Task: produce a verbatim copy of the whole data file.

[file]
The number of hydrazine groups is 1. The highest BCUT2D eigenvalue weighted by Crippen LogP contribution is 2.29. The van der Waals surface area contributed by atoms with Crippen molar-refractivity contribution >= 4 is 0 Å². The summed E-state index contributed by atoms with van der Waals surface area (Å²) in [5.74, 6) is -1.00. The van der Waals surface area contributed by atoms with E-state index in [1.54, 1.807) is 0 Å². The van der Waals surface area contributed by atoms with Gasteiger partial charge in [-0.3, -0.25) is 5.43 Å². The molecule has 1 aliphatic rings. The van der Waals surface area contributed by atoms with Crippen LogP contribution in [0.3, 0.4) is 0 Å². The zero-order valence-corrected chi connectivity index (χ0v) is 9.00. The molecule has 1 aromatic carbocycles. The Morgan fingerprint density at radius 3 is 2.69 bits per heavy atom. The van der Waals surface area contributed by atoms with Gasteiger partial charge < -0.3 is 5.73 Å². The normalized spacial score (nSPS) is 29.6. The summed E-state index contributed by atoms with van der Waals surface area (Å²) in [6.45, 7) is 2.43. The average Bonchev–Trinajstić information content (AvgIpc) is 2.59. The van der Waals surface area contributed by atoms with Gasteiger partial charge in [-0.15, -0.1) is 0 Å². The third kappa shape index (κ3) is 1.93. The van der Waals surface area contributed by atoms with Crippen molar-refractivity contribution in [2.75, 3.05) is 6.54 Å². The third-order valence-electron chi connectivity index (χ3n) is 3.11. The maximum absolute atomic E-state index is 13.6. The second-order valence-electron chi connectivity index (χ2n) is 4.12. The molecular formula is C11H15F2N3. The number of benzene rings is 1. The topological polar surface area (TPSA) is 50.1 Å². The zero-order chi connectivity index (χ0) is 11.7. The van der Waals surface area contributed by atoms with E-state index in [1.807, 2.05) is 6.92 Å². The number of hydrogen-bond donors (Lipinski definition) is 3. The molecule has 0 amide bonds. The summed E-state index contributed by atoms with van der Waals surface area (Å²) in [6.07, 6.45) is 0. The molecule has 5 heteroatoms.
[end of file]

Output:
The number of hydrazine groups is 1. The highest BCUT2D eigenvalue weighted by Crippen LogP contribution is 2.29. The van der Waals surface area contributed by atoms with Crippen molar-refractivity contribution >= 4 is 0 Å². The summed E-state index contributed by atoms with van der Waals surface area (Å²) in [5.74, 6) is -1.00. The van der Waals surface area contributed by atoms with E-state index in [1.54, 1.807) is 0 Å². The van der Waals surface area contributed by atoms with Gasteiger partial charge in [-0.3, -0.25) is 5.43 Å². The molecule has 1 aliphatic rings. The van der Waals surface area contributed by atoms with Crippen LogP contribution in [0.3, 0.4) is 0 Å². The zero-order valence-corrected chi connectivity index (χ0v) is 9.00. The molecule has 1 aromatic carbocycles. The Morgan fingerprint density at radius 3 is 2.69 bits per heavy atom. The van der Waals surface area contributed by atoms with Gasteiger partial charge < -0.3 is 5.73 Å². The normalized spacial score (nSPS) is 29.6. The summed E-state index contributed by atoms with van der Waals surface area (Å²) in [6.45, 7) is 2.43. The average Bonchev–Trinajstić information content (AvgIpc) is 2.59. The van der Waals surface area contributed by atoms with Gasteiger partial charge in [-0.15, -0.1) is 0 Å². The third kappa shape index (κ3) is 1.93. The van der Waals surface area contributed by atoms with Crippen molar-refractivity contribution in [2.75, 3.05) is 6.54 Å². The third-order valence-electron chi connectivity index (χ3n) is 3.11. The maximum absolute atomic E-state index is 13.6. The second-order valence-electron chi connectivity index (χ2n) is 4.12. The molecular formula is C11H15F2N3. The number of benzene rings is 1. The topological polar surface area (TPSA) is 50.1 Å². The zero-order chi connectivity index (χ0) is 11.7. The van der Waals surface area contributed by atoms with E-state index in [1.807, 2.05) is 6.92 Å². The number of hydrogen-bond donors (Lipinski definition) is 3. The molecule has 0 amide bonds. The summed E-state index contributed by atoms with van der Waals surface area (Å²) in [6.07, 6.45) is 0. The molecule has 5 heteroatoms.